In fact, given the mystifying eligibility criteria for the Ukies, we have to wonder why there aren’t more foreign brands on the short list, since you can buy just about anything in London. If Triumph made the list, why not Etam or Pleasure State or Simone Perele or Eres or Ritratti — all of which have “retail channels” there?
This paradox will prove even more interesting next year, when big-spending outsiders like Victoria’s Secret and Baci come to England and, thus, give British labels more to worry about and compete against.
Another major flaw in the awards setup is the process used to choose the finalists, which was, in a word, deceitful. Lingerie Insight published numerous articles encouraging readers to nominate or vote for their favorite brands, and urged British brands to launch social media campaigns to drum up popular support. (My Facebook news feed and Twitter feed was flooded last month with well-meaning UK labels asking me to “vote” for them.)
Unfortunately, the votes don’t really count. Both the short list of finalists and the eventual winners are hand-picked by the 7-member judging panel alone. Results of the “fan vote” campaign (which drew 5,000 entries) were shown to the judges who, in the words of the organizers, “may use [them] to see if the strength of public opinion chimes with their own views.”
Yikes! That’s like saying Simon Cowell will “consider” the fan voting on X Factor — and then pick the winner himself. After all, he’s the expert, right?
The Ukies are not, as Lingerie Insight says, “the Oscars of the British lingerie industry.” At the Oscars, the votes count.
(In comparison, the winner of the “fan vote” for the recent Triumph Inspiration Award earned a bonus point that was applied to her final judges’ score.)
The culprit responsible for all these problems is the awards organizer, Lingerie Insight, which has turned the event into a self-serving marketing platform designed to a) manufacture some “exclusive” news content; b) curry favor with their advertisers; c) inflate their own credentials (yes, they are on the judging panel); and d) breathlessly proclaim their dominance over their competitors, most notably Lingerie Buyer, the other lingerie industry magazine in the UK.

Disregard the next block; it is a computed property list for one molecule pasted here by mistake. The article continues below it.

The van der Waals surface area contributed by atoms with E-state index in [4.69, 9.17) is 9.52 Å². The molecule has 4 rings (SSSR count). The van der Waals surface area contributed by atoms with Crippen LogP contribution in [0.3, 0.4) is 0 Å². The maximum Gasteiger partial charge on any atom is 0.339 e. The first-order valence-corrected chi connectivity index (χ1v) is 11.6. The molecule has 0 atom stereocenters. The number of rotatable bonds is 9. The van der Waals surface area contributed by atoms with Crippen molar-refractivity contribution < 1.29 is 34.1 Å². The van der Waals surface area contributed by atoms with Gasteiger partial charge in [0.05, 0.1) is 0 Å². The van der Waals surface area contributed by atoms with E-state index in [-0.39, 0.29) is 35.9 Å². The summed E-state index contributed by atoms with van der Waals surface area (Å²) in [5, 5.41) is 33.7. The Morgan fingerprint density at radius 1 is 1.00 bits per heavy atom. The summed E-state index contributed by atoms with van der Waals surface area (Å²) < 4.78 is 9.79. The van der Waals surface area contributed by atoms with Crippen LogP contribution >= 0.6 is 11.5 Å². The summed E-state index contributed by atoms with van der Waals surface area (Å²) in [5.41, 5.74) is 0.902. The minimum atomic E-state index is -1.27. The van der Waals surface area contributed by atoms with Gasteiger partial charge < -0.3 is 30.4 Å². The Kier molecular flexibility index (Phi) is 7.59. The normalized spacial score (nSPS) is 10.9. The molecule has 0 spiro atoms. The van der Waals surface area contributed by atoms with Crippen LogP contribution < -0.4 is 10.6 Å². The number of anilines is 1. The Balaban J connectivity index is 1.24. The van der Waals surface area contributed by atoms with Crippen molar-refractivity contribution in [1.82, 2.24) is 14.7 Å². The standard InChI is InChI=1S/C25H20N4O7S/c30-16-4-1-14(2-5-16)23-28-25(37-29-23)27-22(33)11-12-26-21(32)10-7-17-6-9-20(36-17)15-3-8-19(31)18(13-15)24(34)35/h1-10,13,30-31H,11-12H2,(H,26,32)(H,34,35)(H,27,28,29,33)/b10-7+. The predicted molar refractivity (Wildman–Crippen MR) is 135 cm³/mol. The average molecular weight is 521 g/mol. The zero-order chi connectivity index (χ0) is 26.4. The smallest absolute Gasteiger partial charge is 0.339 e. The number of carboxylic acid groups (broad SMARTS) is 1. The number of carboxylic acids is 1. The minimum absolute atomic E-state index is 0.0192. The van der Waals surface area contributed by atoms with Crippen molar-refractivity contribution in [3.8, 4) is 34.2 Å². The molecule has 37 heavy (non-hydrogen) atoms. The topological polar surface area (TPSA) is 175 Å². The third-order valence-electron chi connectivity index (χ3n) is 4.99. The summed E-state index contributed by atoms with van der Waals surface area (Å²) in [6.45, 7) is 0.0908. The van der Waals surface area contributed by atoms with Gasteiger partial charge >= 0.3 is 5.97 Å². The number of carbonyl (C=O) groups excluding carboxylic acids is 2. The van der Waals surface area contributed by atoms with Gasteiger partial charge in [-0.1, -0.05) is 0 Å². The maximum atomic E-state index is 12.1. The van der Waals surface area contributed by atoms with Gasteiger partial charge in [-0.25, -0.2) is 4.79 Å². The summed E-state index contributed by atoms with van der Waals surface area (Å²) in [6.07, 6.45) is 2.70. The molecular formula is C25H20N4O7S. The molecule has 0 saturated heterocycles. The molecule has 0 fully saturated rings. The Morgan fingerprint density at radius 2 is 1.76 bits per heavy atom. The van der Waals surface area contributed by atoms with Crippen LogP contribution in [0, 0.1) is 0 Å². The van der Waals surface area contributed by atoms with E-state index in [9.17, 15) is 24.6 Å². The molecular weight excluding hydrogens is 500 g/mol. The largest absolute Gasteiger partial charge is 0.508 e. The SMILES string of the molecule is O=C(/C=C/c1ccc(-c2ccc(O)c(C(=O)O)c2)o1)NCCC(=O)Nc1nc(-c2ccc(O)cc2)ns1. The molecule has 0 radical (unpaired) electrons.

But sponsors, brands and industry people attending the Ukies gala in September might want to ask their host why other media outlets that focus on lingerie have been excluded from the promotional run-up to the event. Despite LI’s boast that “a PR campaign will make the UK Lingerie Awards a major event for consumer as well as trade press,” I’m still waiting for their first press release.
LI’s own website says the Ukies will be “a world-wide media event” with a publicity machine that encompasses the vast media landscape represented by Lingerie Insight magazine, LingerieInsight.com, the Lingerie Insight Daily News Alert, the Lingerie Insight Twitter account, and the Lingerie Insight Facebook page. In other words, you should expect to read about this branded marketing campaign in one place only.
The short list of finalists for the UK Lingerie Awards includes a lot of very deserving, and very British, labels. Who can argue with nominations for Bordelle, Lascivious, Atsuko Kudo and terrific newcomers like Obey My Demand and Nicole Gill? Likewise, the judging panel includes many of the British lingerie industry’s most esteemed names whose credentials (despite the ethical problem of nominating themselves) are beyond reproach.
But none of this is enough to give the Ukies true authenticity. These awards are in serious need of a reboot, and desperately need an arms-length organizing body that won’t turn the whole thing into one big self-serving advertorial.
Finally, one of the judges was quoted as saying that the UK Lingerie Awards are intended to “increase competitiveness” among British labels and thereby improve quality across the industry. But that seems unlikely in a market that is already ferociously competitive and marked by exceptional creativity.